I hear my Aunt Jeannie sounding like she’s a mile away asking the doctors to switch me from Morphine to Dilaudid right away, again. She’s been asking them to give it to me since they arrived to help with the pain since the Morphine was doing nothing. Earlier they wouldn’t do it, saying they needed the doctor’s approval. But, now, I can see through the haze a mix of pity and sympathy on their faces as they agree. Screw the orders. They give it to me and I slowly fall into a chemically induced, relaxed state….
I’d come back to full consciousness here and there over the next several hours and days before heading up for surgery. I'd return to my room a shell of a person, smiling awkwardly as I received well wishes from the doctors, nurses, friends and family. I quickly learned (if you can call it that) how to use crutches so I can get out of the hospital as soon as possible to organize the services and put her affairs in order. The following days, weeks, months would be some of the toughest of my life as I tried to pick up the pieces of losing the person who made me who I am. The person who taught me right from wrong, how to respect everyone equally, to help others however I could, how to have a positive outlook on life however bleak it may be, how to be a man, to always smile. I had to draw on the lessons she gave me without her here to make sure I was following them correctly, it’s been beyond scary and overwhelming.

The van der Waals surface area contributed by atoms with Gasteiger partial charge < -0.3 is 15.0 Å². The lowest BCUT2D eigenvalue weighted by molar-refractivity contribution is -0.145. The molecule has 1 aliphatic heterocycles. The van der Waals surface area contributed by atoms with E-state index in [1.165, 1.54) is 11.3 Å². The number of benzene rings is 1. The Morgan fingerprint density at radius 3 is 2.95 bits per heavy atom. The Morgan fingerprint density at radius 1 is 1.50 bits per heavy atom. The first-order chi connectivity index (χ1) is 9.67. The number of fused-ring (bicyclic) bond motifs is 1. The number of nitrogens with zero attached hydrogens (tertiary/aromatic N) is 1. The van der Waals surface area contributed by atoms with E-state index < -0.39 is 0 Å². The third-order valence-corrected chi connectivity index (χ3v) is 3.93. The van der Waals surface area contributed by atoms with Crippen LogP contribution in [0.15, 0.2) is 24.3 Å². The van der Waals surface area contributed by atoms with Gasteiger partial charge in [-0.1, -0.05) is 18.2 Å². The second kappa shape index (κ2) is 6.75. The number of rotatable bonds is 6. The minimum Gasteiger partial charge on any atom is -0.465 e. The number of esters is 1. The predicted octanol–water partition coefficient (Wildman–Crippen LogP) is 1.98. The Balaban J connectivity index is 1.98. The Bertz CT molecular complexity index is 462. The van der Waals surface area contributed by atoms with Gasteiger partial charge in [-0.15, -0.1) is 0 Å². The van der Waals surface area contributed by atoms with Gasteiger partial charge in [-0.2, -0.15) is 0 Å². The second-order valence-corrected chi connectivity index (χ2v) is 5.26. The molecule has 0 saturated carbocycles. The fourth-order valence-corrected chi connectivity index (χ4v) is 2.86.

Over the past year I put a lot of the things I needed to process out of mind, didn't really talk to anyone about it beyond little quips, platitudes and the like. I had so much to “fix” from a physical standpoint just to function, that I didn’t have much time to focus on anything else, and I didn't want to.
A year later I’m now working on those things, I definitely feel myself doing better. I rarely used to talk about that day, but it feels good to get it out even if it’s just on paper.
I like to think I’m living up to her example but there are days where I fall short, by a lot, but I’d like to think she’d be proud of me for trying all the same and quite shocked in a good way at where I wound up.
Where I started a year ago, and where I am now are, literal and figurative, worlds apart…
I’m in Morocco… I’m feeling like me again.
its been a year Mom, but it feels like its been just a day and an entire lifetime at the same time